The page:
i guess the main thing that bothers me about christianity, or any religion for that matter, is the idea of combining a moral set of beliefs with a supernatural set of beliefs.  something like the 10 commandments are, for the most part, universally objective truths, while something like "christ is the savior of all men's souls" is completely subjective.  when subjective and objective beliefs are combined and taken as truths, problems are created as views and beliefs can no longer be intelligibly debated, taught or understood...ive read tons of philosophical essays on religion and im actually working on an essay of my own if you are interested (this is a piece of one of my arguments).  what is your book about?
I'll admit, I haven't read through every post, so someone might've already mentioned this, but have you read the book Unchristian? It's quite similar to what you are debating here.
Have not heard of it... who is the author?

David Kinnaman

 

Here's a link.

http://www.amazon.com/unChristian-Generation-Really-Christianity-Ma...

 

I haven't read it, but my sister has. I think it's geared more toward Christians, but I know it talks a lot about the perspectives people today, have toward Christianity.

I dislike the thought that humans are essentially innately evil and spend their whole lives trying to be better.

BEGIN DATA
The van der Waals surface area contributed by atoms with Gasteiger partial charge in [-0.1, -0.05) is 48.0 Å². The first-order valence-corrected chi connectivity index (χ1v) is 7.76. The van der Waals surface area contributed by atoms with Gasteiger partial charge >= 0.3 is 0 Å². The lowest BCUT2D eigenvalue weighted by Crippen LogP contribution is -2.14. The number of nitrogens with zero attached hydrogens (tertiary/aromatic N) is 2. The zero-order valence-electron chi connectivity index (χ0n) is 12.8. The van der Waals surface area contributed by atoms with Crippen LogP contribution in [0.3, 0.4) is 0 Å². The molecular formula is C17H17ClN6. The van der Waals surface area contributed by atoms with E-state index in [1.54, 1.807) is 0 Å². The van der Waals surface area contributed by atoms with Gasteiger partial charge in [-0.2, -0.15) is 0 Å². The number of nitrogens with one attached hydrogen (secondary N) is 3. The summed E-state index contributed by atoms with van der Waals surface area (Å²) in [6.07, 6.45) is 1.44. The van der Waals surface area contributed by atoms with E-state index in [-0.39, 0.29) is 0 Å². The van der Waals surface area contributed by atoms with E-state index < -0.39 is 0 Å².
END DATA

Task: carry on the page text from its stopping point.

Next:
I dislike that in my personal life, I've known so many Christians that would judge me for my beliefs, when I was so accepting of theirs, despite not sharing those beliefs.

I dislike that some of my worst teenage memories were of going to youth group, and that the people there were so incredibly mean. 

 

I'm sure I could think of other things...but that sums it up.  For Christianity to be more than a load of BS in my world, I would have to have met more good, accepting, loving Christians in my life. I know they're out there, but the pleasant to unpleasant ratio that I have experienced has been very disheartening.

Clair, thank you for sharing this.

 

While I may not be one of those Christians who did that, I apologize. I'm sorry for the fact that there are so many out there who place themselves above everyone else solely for the fact that they are Christians.

 

They have no right to judge you, or to make you feel any less, and it breaks my heart to know that they have done this.

 

One of the biggest reasons I struggled with my own faith for years was a situation similar to that. I grew up in a Christian family, and have attended church all my life. From the time I was 10 up until not to long ago, I have never had a friend in church. I'm weird, I admit it. But because I'm not like everyone else, I've paid for it within the church. I was ridiculed and left out, publicly humiliated and had all my faults high-lighted for the whole youth group to see. I was shown anything but love by those who claimed to be showing the message of Jesus to the world.

 

Even now, I can't say I have any friends at church. They're still hypocritical and judgemental. But I've learned not to care. The adults in my church (at least, on the pastoral team) love on me for who I am and take the opportunity to let me use my talents to help out in the church.

 

Anyways, I'm getting off on a bit of a tangent here, but the point that I wanted to make was that I completely understand your feelings on that because I've been at the receiving end of it too. And I do hope you have the opportunity to encounter more Christians in your life who are not like those you knew beforehand.